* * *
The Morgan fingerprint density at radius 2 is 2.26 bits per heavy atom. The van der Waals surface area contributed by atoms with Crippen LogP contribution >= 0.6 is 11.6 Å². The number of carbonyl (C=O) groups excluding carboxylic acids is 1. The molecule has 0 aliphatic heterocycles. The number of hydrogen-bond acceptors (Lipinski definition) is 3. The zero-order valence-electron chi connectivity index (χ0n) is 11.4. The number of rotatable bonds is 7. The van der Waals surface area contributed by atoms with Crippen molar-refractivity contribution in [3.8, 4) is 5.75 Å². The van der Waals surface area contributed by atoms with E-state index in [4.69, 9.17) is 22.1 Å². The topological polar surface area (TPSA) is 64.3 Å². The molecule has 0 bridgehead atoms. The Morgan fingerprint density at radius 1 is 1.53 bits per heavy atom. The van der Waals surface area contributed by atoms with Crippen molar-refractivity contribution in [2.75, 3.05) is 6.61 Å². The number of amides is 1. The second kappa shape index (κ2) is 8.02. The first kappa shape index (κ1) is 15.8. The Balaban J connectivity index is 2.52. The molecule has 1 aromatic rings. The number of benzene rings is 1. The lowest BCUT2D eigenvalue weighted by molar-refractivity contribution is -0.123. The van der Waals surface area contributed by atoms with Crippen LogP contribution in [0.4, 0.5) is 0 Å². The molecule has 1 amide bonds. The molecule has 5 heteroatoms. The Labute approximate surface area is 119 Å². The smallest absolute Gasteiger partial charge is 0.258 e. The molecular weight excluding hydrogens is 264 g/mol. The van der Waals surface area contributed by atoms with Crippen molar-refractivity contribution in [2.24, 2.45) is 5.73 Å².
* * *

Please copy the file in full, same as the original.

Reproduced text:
The Morgan fingerprint density at radius 2 is 2.26 bits per heavy atom. The van der Waals surface area contributed by atoms with Crippen LogP contribution >= 0.6 is 11.6 Å². The number of carbonyl (C=O) groups excluding carboxylic acids is 1. The molecule has 0 aliphatic heterocycles. The number of hydrogen-bond acceptors (Lipinski definition) is 3. The zero-order valence-electron chi connectivity index (χ0n) is 11.4. The number of rotatable bonds is 7. The van der Waals surface area contributed by atoms with Crippen molar-refractivity contribution in [3.8, 4) is 5.75 Å². The van der Waals surface area contributed by atoms with E-state index in [4.69, 9.17) is 22.1 Å². The topological polar surface area (TPSA) is 64.3 Å². The molecule has 0 bridgehead atoms. The Morgan fingerprint density at radius 1 is 1.53 bits per heavy atom. The van der Waals surface area contributed by atoms with Crippen molar-refractivity contribution in [2.75, 3.05) is 6.61 Å². The number of amides is 1. The second kappa shape index (κ2) is 8.02. The first kappa shape index (κ1) is 15.8. The Balaban J connectivity index is 2.52. The molecule has 1 aromatic rings. The number of benzene rings is 1. The lowest BCUT2D eigenvalue weighted by molar-refractivity contribution is -0.123. The van der Waals surface area contributed by atoms with Crippen LogP contribution in [0.4, 0.5) is 0 Å². The molecule has 1 amide bonds. The molecule has 5 heteroatoms. The Labute approximate surface area is 119 Å². The smallest absolute Gasteiger partial charge is 0.258 e. The molecular weight excluding hydrogens is 264 g/mol. The van der Waals surface area contributed by atoms with Crippen molar-refractivity contribution in [2.24, 2.45) is 5.73 Å².